The idiotic thing at all.
In almost every house we’ve been,
We’ve watched them gaping at the screen.
They loll and slop and lounge about,
And stare until their eyes pop out.
(Last week in someone’s place we saw
A dozen eyeballs on the floor.)
They sit and stare and stare and sit
Until they’re hypnotised by it,
Until they’re absolutely drunk
With all that shocking ghastly junk.
Oh yes, we know it keeps them still,
They don’t climb out the window sill,
They never fight or kick or punch,
They leave you free to cook the lunch
And wash the dishes in the sink —
But did you ever stop to think,
To wonder just exactly what
This does to your beloved tot?
IT ROTS THE SENSE IN THE HEAD!
IT KILLS IMAGINATION DEAD!
IT CLOGS AND CLUTTERS UP THE MIND!
IT MAKES A CHILD SO DULL AND BLIND
HE CAN NO LONGER UNDERSTAND
A FANTASY, A FAIRYLAND!
HIS BRAIN BECOMES AS SOFT AS CHEESE!
HIS POWERS OF THINKING RUST AND FREEZE!
HE CANNOT THINK — HE ONLY SEES!
‘All right!’ you’ll cry. ‘All right!’ you’ll say,
‘But if we take the set away,
What shall we do to entertain
Our darling children? Please explain!’
We’ll answer this by asking you,
‘What used the darling ones to do?
‘How used they keep themselves contented
Before this monster was invented?’
Have you forgotten? Don’t you know?
We’ll say it very loud and slow:
THEY … USED … TO … READ! They’d READ and READ,
AND READ and READ, and then proceed
To READ some more. Great Scott! Gadzooks!
One half their lives was reading books!
The nursery shelves held books galore!
Books cluttered up the nursery floor!
And in the bedroom, by the bed,
More books were waiting to be read!
Such wondrous, fine, fantastic tales
Of dragons, gypsies, queens, and whales
And treasure isles, and distant shores
Where smugglers rowed with muffled oars,
And pirates wearing purple pants,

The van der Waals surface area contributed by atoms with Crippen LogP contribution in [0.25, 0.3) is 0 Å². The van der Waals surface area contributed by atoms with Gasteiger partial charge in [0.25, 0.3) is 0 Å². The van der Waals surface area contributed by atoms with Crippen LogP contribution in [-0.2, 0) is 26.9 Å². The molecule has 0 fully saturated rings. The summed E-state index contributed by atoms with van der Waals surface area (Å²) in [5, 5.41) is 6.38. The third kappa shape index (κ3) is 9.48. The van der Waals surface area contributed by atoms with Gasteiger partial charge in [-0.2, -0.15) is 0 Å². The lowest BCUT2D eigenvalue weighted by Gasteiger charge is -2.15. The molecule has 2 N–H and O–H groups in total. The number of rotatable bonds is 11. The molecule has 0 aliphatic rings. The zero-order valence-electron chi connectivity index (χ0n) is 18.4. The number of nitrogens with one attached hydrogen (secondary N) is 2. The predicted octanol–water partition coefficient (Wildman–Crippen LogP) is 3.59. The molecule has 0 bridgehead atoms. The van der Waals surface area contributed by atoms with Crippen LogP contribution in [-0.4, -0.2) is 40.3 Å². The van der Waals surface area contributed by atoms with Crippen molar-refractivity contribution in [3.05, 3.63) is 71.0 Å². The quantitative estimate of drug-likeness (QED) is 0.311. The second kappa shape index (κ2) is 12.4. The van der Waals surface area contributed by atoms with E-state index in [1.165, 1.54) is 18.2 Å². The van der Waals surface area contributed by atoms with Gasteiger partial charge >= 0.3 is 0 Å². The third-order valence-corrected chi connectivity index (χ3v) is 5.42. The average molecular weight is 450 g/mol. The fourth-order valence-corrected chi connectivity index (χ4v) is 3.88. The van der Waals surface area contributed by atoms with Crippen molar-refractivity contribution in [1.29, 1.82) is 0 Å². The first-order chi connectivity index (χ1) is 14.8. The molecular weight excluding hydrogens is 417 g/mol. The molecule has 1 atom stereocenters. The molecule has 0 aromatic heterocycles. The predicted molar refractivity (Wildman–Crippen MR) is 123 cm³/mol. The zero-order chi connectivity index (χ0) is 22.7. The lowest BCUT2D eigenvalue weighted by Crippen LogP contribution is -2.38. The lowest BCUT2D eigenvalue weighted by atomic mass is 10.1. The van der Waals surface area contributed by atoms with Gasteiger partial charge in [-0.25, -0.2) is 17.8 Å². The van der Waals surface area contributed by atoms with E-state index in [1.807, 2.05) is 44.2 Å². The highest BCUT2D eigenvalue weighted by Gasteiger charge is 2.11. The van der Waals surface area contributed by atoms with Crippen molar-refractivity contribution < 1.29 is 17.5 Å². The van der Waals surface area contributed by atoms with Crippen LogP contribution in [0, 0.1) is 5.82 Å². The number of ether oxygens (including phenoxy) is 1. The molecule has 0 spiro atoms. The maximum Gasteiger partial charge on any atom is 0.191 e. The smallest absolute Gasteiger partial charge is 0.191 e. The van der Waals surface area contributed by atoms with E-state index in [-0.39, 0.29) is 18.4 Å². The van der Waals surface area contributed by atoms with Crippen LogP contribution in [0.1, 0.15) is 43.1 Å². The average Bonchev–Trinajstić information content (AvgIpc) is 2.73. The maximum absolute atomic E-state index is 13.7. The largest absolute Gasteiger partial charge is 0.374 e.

And sailing ships and elephants,
And cannibals crouching ’round the pot,
Stirring away at something hot.
(It smells so good, what can it be?
Good gracious, it’s Penelope.)
The younger ones had Beatrix Potter
With Mr. Tod, the dirty rotter,
And Squirrel Nutkin, Pigling Bland,
And Mrs. Tiggy-Winkle and-
Just How The Camel Got His Hump,
And How the Monkey Lost His Rump,
And Mr. Toad, and bless my soul,
There’s Mr. Rat and Mr. Mole-
Oh, books, what books they used to know,
Those children living long ago!
So please, oh please, we beg, we pray,
Go throw your TV set away,
And in its place you can install
A lovely bookshelf on the wall.
Then fill the shelves with lots of books,
Ignoring all the dirty looks,
The screams and yells, the bites and kicks,
And children hitting you with sticks-
Fear not, because we promise you
That, in about a week or two
Of having nothing else to do,
They’ll now begin to feel the need
Of having something to read.
And once they start — oh boy, oh boy!
You watch the slowly growing joy
That fills their hearts. They’ll grow so keen
They’ll wonder what they’d ever seen
In that ridiculous machine,
That nauseating, foul, unclean,
Repulsive television screen!
And later, each and every kid
Will love you more for what you did.
Roald Dahl – Charlie and the Chocolate Factory